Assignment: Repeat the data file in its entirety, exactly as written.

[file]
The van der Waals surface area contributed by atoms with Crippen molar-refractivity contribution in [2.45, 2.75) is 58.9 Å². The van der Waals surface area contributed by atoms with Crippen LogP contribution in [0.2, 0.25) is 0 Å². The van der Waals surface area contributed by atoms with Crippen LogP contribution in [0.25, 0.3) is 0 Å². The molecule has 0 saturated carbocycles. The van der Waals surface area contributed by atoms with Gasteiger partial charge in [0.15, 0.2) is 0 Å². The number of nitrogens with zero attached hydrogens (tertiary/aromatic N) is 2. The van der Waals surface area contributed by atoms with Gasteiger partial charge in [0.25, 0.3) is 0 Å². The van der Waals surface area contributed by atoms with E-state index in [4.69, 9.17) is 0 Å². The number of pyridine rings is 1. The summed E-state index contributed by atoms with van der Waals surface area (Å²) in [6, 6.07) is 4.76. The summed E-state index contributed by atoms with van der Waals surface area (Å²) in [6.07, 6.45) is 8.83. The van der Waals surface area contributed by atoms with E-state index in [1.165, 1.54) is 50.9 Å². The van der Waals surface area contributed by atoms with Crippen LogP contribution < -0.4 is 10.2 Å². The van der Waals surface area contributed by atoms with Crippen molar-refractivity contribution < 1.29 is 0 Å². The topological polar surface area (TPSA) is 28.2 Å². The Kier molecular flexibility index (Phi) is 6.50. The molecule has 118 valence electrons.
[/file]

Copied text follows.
The van der Waals surface area contributed by atoms with Crippen molar-refractivity contribution in [2.45, 2.75) is 58.9 Å². The van der Waals surface area contributed by atoms with Crippen LogP contribution in [0.2, 0.25) is 0 Å². The van der Waals surface area contributed by atoms with Crippen LogP contribution in [0.25, 0.3) is 0 Å². The molecule has 0 saturated carbocycles. The van der Waals surface area contributed by atoms with Gasteiger partial charge in [0.15, 0.2) is 0 Å². The number of nitrogens with zero attached hydrogens (tertiary/aromatic N) is 2. The van der Waals surface area contributed by atoms with Gasteiger partial charge in [0.25, 0.3) is 0 Å². The van der Waals surface area contributed by atoms with E-state index in [4.69, 9.17) is 0 Å². The number of pyridine rings is 1. The summed E-state index contributed by atoms with van der Waals surface area (Å²) in [6, 6.07) is 4.76. The summed E-state index contributed by atoms with van der Waals surface area (Å²) in [6.07, 6.45) is 8.83. The van der Waals surface area contributed by atoms with E-state index in [1.165, 1.54) is 50.9 Å². The van der Waals surface area contributed by atoms with Crippen LogP contribution < -0.4 is 10.2 Å². The van der Waals surface area contributed by atoms with Crippen molar-refractivity contribution < 1.29 is 0 Å². The topological polar surface area (TPSA) is 28.2 Å². The Kier molecular flexibility index (Phi) is 6.50. The molecule has 118 valence electrons.